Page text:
Enterprise JavaBeansTM Components and CORBA Clients: A Developer Guide

This paper discusses how to enable a client written in any language supported by CORBA to access Enterprise JavaBeansTM components ("EJBTM components"). This paper is directed at programmers with advanced knowledge of both the JavaTM 2 Platform, Enterprise Edition ("J2EETM") and CORBA (Common Object Request Broker Architecture).

J2EE technology simplifies enterprise applications by basing them on standardized, modular and re-usable components based on the Enterprise JavaBeansTM (EJBTM) architecture, providing a complete set of services to those components, and handling many details of application behavior automatically. By automating many of the time-consuming and difficult tasks of application development, J2EE technology allows enterprise developers to focus on adding value, that is, enhancing business logic, rather than building infrastructure.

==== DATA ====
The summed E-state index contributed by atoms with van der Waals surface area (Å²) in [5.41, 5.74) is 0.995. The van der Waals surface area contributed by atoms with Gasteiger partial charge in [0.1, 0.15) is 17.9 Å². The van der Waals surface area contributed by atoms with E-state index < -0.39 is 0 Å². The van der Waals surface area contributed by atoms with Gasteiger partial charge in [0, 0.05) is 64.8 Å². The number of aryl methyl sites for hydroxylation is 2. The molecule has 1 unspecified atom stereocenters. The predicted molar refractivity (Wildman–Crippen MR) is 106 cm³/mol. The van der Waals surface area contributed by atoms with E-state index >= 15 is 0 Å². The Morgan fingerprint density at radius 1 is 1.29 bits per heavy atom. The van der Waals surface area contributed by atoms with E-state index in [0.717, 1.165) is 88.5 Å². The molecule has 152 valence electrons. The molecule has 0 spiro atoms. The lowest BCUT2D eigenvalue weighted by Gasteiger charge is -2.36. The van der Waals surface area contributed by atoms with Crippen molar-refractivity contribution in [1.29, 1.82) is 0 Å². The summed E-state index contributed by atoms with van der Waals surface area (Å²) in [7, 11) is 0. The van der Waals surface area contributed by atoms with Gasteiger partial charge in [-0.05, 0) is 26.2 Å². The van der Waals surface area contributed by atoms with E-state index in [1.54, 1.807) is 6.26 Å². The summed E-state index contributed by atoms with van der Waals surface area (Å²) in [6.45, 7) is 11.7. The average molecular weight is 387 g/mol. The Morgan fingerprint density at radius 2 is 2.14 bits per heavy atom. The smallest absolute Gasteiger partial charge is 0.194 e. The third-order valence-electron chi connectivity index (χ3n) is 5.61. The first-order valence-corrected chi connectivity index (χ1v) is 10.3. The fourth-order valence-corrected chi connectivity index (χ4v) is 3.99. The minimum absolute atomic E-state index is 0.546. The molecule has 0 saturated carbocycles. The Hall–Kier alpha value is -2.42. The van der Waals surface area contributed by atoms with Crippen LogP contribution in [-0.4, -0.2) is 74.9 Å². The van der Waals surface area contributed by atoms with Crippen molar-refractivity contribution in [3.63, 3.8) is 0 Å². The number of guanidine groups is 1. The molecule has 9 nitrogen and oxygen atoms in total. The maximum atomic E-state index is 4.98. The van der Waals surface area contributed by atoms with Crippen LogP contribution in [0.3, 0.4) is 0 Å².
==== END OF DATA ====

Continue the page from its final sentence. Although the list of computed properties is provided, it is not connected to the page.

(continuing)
The EJBTM server-side component model simplifies development of middleware components that are transactional, scalable, and portable. Enterprise JavaBeans servers reduce the complexity of developing middleware by providing automatic support for middleware services such as transactions, security, database connectivity, and more.